.The Farmer. ff SALT... The best sanitary and hygienic agent we possess at the present day is common salt. Possibly its cheap ness causes many to overlook its value as a preservative or renova* tor. Salt sweetens the pasture, prevents mustiness in hay, and moistens dry soil. It purifies stab-, les and cowsheds, and, indeed, is one of the best known insecticides. In the domestic circle salt is. used for seasoning food and preserving meat, and is a necessity in many well regulated households. On the land salt is invaluable. It improves the crops and ripens them earlier, while the grain is plumper and the straw whiter. Therefore, by all means use salt, which is so useful at home and on the farm.
Wedded, But No Wife. [Newspaper Article] — The Lockhart Review and Oaklands Advertiser — 29 November 1910
Wedded, But No Wife. Theatregoers of Lockhart and dis trict are in for a rare treat this week, ?when Mr Harry Craig and his Aus tralian Plavers, better known as the Kate Howarde Coy., will play two nights in the School of Arts, next Thursday and Friday,' Dec. 1st and 2nd. This Company is now one of the largest that. travels the Common wealth ; it is neai;ly foui* years since they last played at Lockhart Mr Craig has the sole rights of several of. the latest London and Australian dramatic successes. On Thursday night they will stage one of the most sensational dramas ever written, a drama that has set the whole world talking— Wedded, but No Wife. This drama is in its third year at both Drnry Lane, Theatre, London and Keith's Theatre, New York, and is still drawing crowded houses. It is full of exciting incidents from start to finish and is brimful of comedy. The Bcenic effects will be a revelation to Lockhart theatregoers, every de tail being studied. On Friday night one of the great...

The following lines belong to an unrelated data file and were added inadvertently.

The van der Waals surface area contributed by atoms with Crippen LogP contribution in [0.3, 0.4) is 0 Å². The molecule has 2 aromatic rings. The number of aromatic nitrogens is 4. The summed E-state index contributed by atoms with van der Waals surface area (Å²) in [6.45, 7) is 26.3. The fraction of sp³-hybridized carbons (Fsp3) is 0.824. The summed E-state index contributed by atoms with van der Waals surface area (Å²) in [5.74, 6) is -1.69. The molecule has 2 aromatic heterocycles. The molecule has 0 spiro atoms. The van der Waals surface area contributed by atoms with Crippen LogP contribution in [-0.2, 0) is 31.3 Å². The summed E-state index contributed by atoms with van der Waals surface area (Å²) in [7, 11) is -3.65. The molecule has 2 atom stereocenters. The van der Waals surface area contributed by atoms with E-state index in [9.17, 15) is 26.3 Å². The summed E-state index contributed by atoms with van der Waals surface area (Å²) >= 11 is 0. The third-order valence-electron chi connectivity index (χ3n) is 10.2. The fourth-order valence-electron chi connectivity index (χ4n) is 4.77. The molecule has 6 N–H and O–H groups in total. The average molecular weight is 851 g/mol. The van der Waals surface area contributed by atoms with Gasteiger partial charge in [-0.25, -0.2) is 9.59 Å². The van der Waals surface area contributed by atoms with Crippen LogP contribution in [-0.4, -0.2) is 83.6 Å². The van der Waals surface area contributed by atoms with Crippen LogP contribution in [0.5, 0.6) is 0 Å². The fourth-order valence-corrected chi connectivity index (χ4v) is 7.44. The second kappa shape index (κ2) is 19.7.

Advertising [Newspaper Article] — The Lockhart Review and Oaklands Advertiser — 29 November 1910
-CROWN' LAND SALE. ON the GROUND at BOIIKK on Friday, the 9th DECEMBER, 1910, at noon, the following will be offered for sale by auction viz. : — Allotments 3 to 14, Section 1 ; 3 to 8, Section 2 ; 3 to 14, Section 3 ; and 2 to 18, Section 4, Village of Boree.' Areas range from 1 rood to 2 roods each, and upset pi-ices from £7 to £20 per lot. Terms: 25 per cent, deposit ; balance in three equal annual instalments with interest at ?5 per cent, per annum. Further particulars may be obtained from the Crown Lands Agent, Tirana, or 'Gazette' No. l0i\ of the 2nd November, 1010, or Walter Day, Auctioneer, Lockhart. 5a8(i
Public Opinion. THE "GAG" AT THE COUNCIL To the Editor. [Newspaper Article] — The Lockhart Review and Oaklands Advertiser — 29 November 1910